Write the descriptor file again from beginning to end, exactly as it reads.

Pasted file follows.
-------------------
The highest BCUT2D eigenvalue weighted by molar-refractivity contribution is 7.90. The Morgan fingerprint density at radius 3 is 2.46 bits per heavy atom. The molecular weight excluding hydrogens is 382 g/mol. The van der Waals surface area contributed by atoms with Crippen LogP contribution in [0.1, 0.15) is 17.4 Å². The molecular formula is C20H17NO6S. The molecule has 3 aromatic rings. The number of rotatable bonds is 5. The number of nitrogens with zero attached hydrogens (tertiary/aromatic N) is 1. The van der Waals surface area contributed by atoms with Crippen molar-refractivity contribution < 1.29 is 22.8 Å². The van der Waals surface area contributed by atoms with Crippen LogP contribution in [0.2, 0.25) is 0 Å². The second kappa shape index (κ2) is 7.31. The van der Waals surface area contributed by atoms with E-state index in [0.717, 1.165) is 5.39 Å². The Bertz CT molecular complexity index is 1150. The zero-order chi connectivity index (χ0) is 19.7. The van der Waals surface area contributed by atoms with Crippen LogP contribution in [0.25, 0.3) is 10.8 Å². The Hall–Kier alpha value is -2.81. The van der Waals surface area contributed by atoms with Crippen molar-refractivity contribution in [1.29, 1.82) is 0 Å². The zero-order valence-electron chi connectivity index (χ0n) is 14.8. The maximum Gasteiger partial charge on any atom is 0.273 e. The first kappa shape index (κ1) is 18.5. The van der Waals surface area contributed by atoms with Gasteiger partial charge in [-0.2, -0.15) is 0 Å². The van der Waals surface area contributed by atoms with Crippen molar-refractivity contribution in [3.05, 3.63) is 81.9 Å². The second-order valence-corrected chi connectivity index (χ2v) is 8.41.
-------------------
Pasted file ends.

The highest BCUT2D eigenvalue weighted by molar-refractivity contribution is 7.90. The Morgan fingerprint density at radius 3 is 2.46 bits per heavy atom. The molecular weight excluding hydrogens is 382 g/mol. The van der Waals surface area contributed by atoms with Crippen LogP contribution in [0.1, 0.15) is 17.4 Å². The molecular formula is C20H17NO6S. The molecule has 3 aromatic rings. The number of rotatable bonds is 5. The number of nitrogens with zero attached hydrogens (tertiary/aromatic N) is 1. The van der Waals surface area contributed by atoms with Crippen molar-refractivity contribution < 1.29 is 22.8 Å². The van der Waals surface area contributed by atoms with Crippen LogP contribution in [0.2, 0.25) is 0 Å². The second kappa shape index (κ2) is 7.31. The van der Waals surface area contributed by atoms with E-state index in [0.717, 1.165) is 5.39 Å². The Bertz CT molecular complexity index is 1150. The zero-order chi connectivity index (χ0) is 19.7. The van der Waals surface area contributed by atoms with Crippen LogP contribution in [0.25, 0.3) is 10.8 Å². The Hall–Kier alpha value is -2.81. The van der Waals surface area contributed by atoms with Crippen molar-refractivity contribution in [1.29, 1.82) is 0 Å². The zero-order valence-electron chi connectivity index (χ0n) is 14.8. The maximum Gasteiger partial charge on any atom is 0.273 e. The first kappa shape index (κ1) is 18.5. The van der Waals surface area contributed by atoms with Gasteiger partial charge in [-0.2, -0.15) is 0 Å². The van der Waals surface area contributed by atoms with Crippen molar-refractivity contribution in [3.05, 3.63) is 81.9 Å². The second-order valence-corrected chi connectivity index (χ2v) is 8.41.